Teacher Sharing is Caring, Especially When PLC Protocols are Involved

Why you should stick to PLC protocols | #PLtogether

Educators know that sharing ideas is an important way to improve their teaching practice, whether that sharing is done in a conversation in the hallway or through PLC protocols.

But according to Steve Ventura, a former teacher, school leader, and superintendent, one of those methods is more effective than the other.

In this PLtogether Lounge Talk, Steve Ventura discussed why PLC (professional learning community) structures, instead of casual conversations, are key to teacher improvement.

Steve, the author of multiple books including “Engaged Instruction: Thriving Classrooms in the Age of Common Core,” talked with Edthena founder and CEO Adam Geller. The two discussed PLC protocols and PLC effectiveness.

Watch the full interview above, or read on for highlights of the conversation.

PLC protocols ensure meeting effectiveness isn’t watered down

It’s not surprising that when teachers have high-quality instructional skills, students will learn more. photo of 4 teacher sitting around library table and talking with quote from Steve Ventura "Really good PLCs follow protocols consistently " for post about PLC protocols

In fact, Steve Ventura emphasized, “The quality of the teacher in the classroom is the single biggest determinant of student outcomes.”

Teachers in the same school often strive to collectively improve their teaching quality by sharing tips and learning together in professional learning communities.

What if your team’s PLCs aren’t resulting in productive learning, though? It can be tempting to just repurpose that PLC meeting time into teacher worktime.

Not so fast.

Steve Ventura encouraged teachers and school leaders not to throw away the entire PLC meeting, but rather to improve upon it. That starts with not considering just any conversation or meeting as a PLC.

“The term PLC has been watered down so much the last 10 or 15 years. … Really good PLCs follow protocols consistently,” said Steve.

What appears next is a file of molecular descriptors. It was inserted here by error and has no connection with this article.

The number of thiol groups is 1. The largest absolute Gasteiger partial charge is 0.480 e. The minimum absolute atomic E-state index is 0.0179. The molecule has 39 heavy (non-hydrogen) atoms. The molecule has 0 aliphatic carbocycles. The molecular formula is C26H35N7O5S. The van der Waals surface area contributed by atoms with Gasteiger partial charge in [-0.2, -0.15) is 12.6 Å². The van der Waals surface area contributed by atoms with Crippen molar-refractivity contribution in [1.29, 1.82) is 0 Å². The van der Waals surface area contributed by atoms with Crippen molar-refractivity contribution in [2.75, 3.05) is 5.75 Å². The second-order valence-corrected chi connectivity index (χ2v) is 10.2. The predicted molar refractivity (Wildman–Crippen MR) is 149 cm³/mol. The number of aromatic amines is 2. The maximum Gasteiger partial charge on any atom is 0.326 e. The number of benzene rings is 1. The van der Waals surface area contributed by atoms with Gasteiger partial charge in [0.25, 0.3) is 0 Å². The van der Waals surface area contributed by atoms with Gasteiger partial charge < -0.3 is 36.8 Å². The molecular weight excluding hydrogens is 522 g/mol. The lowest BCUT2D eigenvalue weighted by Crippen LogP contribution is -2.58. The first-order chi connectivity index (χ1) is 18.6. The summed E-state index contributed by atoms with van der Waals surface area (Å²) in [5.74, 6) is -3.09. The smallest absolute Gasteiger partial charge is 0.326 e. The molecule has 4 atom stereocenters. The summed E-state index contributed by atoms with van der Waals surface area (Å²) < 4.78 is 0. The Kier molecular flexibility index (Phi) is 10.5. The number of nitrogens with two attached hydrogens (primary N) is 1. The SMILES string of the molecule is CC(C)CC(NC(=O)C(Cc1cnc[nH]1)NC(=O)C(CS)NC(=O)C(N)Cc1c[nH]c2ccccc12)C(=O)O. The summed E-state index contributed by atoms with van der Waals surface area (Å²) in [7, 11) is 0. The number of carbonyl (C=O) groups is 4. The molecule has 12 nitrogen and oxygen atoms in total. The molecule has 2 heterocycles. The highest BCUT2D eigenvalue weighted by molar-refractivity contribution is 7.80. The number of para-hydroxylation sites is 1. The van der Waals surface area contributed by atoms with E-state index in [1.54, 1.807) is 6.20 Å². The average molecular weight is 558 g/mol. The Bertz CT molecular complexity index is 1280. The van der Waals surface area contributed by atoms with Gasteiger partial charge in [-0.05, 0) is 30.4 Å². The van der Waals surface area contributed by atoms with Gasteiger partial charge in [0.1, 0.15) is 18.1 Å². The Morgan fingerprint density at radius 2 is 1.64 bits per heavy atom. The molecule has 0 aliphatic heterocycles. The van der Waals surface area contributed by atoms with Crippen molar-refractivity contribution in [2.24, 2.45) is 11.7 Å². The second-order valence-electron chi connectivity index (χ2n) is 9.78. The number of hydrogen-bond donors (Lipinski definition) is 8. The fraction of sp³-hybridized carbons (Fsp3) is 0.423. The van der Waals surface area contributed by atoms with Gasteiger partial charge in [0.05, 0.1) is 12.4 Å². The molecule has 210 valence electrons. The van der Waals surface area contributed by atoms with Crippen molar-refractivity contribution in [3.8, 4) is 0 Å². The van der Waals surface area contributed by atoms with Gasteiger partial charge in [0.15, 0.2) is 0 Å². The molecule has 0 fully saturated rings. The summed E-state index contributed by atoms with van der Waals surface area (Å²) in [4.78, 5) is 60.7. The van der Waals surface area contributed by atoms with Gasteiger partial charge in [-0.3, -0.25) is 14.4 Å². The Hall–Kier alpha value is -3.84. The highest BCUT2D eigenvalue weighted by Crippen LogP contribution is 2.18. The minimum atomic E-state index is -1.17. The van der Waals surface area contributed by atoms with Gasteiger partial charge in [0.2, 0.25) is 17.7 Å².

Perhaps the PLC protocols could involve pre and post assessments to measure teacher impact, as Steve Ventura suggests, or steps for analyzing student data.

Don’t go through a PLC protocol just for the sake of doing the process

In addition to establishing the PLC protocols, it’s important to be clear on your goal for the professional learning community structure. The wrong type of protocol is the kind you go through just for compliance, which likely will not lead to a greater impact on students.

Use a protocol that aligns to the purpose and goals of your PLC, such as what Steve Ventura shared:

“At the end of that meeting that team should have an appropriated new knowledge about teaching and learning, not [just maintained] existing knowledge.” Steve continued, “Teachers sharing their master and vicarious experiences together could literally accelerate a great PLC.”

An important part of the new knowledge to be gained is what other teachers share has been successful in their classrooms.

Enhance the teacher sharing in your school

Improving PLC practices, starting with adhering to PLC protocols, can be an effective way to formalize and strengthen the teacher sharing of best practices and knowledge that is likely already going on.

Want more insights from our conversations with Steve Ventura? Read or watch what he said works, and doesn’t, for supporting teachers.

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